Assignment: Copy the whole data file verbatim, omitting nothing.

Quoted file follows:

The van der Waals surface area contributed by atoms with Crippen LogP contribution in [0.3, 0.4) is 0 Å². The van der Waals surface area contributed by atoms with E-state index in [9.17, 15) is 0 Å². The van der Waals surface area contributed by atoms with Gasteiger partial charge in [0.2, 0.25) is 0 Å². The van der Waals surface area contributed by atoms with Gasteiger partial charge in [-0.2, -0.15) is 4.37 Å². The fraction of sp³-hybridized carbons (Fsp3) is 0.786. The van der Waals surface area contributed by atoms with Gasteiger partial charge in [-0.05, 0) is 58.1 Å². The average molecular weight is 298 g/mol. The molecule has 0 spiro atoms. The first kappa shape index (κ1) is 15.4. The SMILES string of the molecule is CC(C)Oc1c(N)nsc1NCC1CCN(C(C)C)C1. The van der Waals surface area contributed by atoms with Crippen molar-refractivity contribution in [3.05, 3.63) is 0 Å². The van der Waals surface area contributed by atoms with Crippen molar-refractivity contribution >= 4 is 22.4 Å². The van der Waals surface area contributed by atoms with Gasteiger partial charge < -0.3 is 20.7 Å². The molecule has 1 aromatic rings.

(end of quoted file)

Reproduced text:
The van der Waals surface area contributed by atoms with Crippen LogP contribution in [0.3, 0.4) is 0 Å². The van der Waals surface area contributed by atoms with E-state index in [9.17, 15) is 0 Å². The van der Waals surface area contributed by atoms with Gasteiger partial charge in [0.2, 0.25) is 0 Å². The van der Waals surface area contributed by atoms with Gasteiger partial charge in [-0.2, -0.15) is 4.37 Å². The fraction of sp³-hybridized carbons (Fsp3) is 0.786. The van der Waals surface area contributed by atoms with Gasteiger partial charge in [-0.05, 0) is 58.1 Å². The average molecular weight is 298 g/mol. The molecule has 0 spiro atoms. The first kappa shape index (κ1) is 15.4. The SMILES string of the molecule is CC(C)Oc1c(N)nsc1NCC1CCN(C(C)C)C1. The van der Waals surface area contributed by atoms with Crippen molar-refractivity contribution in [3.05, 3.63) is 0 Å². The van der Waals surface area contributed by atoms with Crippen molar-refractivity contribution >= 4 is 22.4 Å². The van der Waals surface area contributed by atoms with Gasteiger partial charge < -0.3 is 20.7 Å². The molecule has 1 aromatic rings.